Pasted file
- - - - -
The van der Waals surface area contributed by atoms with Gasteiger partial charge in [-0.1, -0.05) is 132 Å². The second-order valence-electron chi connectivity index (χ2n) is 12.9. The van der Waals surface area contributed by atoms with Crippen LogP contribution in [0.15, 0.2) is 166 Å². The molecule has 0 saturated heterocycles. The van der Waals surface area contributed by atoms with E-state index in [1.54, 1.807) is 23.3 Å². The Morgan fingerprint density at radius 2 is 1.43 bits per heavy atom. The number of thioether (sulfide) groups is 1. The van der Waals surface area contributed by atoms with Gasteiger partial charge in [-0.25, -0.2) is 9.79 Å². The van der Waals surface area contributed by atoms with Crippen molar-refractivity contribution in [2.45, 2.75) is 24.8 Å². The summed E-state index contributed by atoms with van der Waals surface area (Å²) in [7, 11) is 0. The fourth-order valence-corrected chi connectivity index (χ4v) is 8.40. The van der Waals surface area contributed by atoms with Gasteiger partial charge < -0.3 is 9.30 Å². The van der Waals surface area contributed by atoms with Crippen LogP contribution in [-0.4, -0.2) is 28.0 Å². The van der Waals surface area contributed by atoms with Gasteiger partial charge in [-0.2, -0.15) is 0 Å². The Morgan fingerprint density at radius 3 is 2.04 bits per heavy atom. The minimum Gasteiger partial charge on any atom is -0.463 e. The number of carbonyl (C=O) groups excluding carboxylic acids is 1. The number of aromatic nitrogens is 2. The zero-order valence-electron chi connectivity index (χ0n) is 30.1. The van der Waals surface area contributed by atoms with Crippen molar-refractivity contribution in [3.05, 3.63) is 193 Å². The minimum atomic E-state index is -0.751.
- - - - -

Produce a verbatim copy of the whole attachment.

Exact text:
The van der Waals surface area contributed by atoms with Gasteiger partial charge in [-0.1, -0.05) is 132 Å². The second-order valence-electron chi connectivity index (χ2n) is 12.9. The van der Waals surface area contributed by atoms with Crippen LogP contribution in [0.15, 0.2) is 166 Å². The molecule has 0 saturated heterocycles. The van der Waals surface area contributed by atoms with E-state index in [1.54, 1.807) is 23.3 Å². The Morgan fingerprint density at radius 2 is 1.43 bits per heavy atom. The number of thioether (sulfide) groups is 1. The van der Waals surface area contributed by atoms with Gasteiger partial charge in [-0.25, -0.2) is 9.79 Å². The van der Waals surface area contributed by atoms with Crippen molar-refractivity contribution in [2.45, 2.75) is 24.8 Å². The summed E-state index contributed by atoms with van der Waals surface area (Å²) in [7, 11) is 0. The fourth-order valence-corrected chi connectivity index (χ4v) is 8.40. The van der Waals surface area contributed by atoms with Gasteiger partial charge < -0.3 is 9.30 Å². The van der Waals surface area contributed by atoms with Crippen LogP contribution in [-0.4, -0.2) is 28.0 Å². The van der Waals surface area contributed by atoms with Gasteiger partial charge in [-0.2, -0.15) is 0 Å². The Morgan fingerprint density at radius 3 is 2.04 bits per heavy atom. The minimum Gasteiger partial charge on any atom is -0.463 e. The number of carbonyl (C=O) groups excluding carboxylic acids is 1. The number of aromatic nitrogens is 2. The zero-order valence-electron chi connectivity index (χ0n) is 30.1. The van der Waals surface area contributed by atoms with Crippen molar-refractivity contribution in [3.05, 3.63) is 193 Å². The minimum atomic E-state index is -0.751.